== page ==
DBus tutorial, part 3

In the previous post we have seen how to call a simple method in a DBus exposed object. In this post we will talk about data-types and about properties.

In the examples that we have seen we talked only about strings but DBus has many datatypes, and they can be basic types and container types.
The basic types are:

  • byte (type y);
  • boolean (type b);
  • int/uint 16/32 bit (type n,q,i,u);
  • double (type d);
  • unix_fd (type h);
  • string (type s);
  • object_path (type o);
  • signature (type g).

As you have seen every basic type is identified by a type character. This type character is used in the signatures of the methods and of the methods arguments and of the result type. Now we will see the container types:

  • struct (type ([field types]), ad ex. a struct composed of two fields, a string and an integer, has type (sn));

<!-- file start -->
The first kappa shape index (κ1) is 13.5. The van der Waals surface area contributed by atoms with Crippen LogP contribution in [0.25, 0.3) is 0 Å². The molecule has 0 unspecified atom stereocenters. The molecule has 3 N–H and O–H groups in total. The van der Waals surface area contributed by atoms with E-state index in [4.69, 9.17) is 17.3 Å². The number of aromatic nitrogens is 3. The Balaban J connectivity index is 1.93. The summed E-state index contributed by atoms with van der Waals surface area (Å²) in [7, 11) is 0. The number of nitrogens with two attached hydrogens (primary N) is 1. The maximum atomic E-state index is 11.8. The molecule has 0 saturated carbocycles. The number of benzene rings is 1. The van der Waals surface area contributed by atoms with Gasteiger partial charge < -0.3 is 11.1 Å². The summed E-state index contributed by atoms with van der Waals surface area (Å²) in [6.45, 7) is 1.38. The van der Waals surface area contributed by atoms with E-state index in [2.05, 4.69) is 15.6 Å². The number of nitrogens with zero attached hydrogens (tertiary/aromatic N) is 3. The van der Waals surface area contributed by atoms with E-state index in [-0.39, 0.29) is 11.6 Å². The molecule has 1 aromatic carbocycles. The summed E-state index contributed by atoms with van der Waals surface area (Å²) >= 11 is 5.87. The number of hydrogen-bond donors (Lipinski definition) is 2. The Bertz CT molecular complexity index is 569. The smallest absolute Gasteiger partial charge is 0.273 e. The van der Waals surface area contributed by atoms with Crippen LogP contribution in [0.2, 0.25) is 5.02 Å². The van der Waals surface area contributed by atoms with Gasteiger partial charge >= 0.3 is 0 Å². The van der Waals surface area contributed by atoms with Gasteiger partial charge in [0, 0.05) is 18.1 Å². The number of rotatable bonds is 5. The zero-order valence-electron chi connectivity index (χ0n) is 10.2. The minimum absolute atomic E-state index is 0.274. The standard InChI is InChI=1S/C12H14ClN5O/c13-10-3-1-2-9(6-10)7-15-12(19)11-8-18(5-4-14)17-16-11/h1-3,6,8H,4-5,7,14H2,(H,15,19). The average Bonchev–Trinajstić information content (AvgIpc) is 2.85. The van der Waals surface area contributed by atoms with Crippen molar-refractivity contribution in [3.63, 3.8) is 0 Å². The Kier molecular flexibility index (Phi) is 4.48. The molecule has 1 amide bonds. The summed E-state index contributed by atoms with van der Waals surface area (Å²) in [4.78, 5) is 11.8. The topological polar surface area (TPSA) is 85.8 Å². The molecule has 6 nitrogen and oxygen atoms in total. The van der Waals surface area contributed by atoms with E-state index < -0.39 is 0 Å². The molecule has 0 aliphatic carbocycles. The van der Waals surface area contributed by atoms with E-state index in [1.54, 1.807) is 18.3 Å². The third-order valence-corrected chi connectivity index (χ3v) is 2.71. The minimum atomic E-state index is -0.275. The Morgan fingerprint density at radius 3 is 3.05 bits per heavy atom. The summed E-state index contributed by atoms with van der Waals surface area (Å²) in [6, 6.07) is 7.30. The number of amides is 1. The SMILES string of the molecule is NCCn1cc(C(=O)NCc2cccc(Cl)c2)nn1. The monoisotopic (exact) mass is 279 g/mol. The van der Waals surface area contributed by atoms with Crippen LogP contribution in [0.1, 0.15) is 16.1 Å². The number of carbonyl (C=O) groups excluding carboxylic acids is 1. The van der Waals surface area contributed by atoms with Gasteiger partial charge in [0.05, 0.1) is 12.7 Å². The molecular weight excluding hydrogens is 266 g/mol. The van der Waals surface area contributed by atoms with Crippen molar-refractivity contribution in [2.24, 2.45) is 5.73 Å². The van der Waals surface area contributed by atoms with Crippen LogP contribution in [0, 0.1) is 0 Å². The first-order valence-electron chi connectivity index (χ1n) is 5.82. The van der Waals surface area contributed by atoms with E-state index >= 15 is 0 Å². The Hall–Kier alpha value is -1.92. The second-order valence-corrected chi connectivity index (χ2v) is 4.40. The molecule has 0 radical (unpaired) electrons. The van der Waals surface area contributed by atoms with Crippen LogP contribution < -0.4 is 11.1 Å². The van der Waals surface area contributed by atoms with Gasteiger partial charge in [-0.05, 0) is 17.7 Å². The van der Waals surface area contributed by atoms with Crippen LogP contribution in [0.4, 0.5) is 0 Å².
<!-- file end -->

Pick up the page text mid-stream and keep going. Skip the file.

• array (type a[element type], ad ex. an array of integers has the type an);
  • variant (type v);
  • dict (type {[key type][value type]}, ad ex. a dictionary that maps strings to integers has type {sn}).

So, with the exception of the variant type, every container type has a signature composed of two or more characters.
The variant type is strange indeed, because it can represent every valid DBus type and the message will contain the signature of the actual passed value. The variant type is really useful because it enables DBus to manage properties. Here it is the d-feet representation of the org.freedesktop.DBus.Properties interface:


As you see the Get method has the signature:

Get: (String interface, String propname) -> (Variant value)

How could you express the signature of the Get method if you wouldn’t have the Variant type?
As you can imagine the Get method let’s you get the value of a property, the GetAll method let’s you get the value of all the properties and the Set method let’s you set the value of a property. Every method takes as argument the name of the interface so a property can be in more than two interface without misunderstandings.

Ok. Enough talk. Let’s see some code.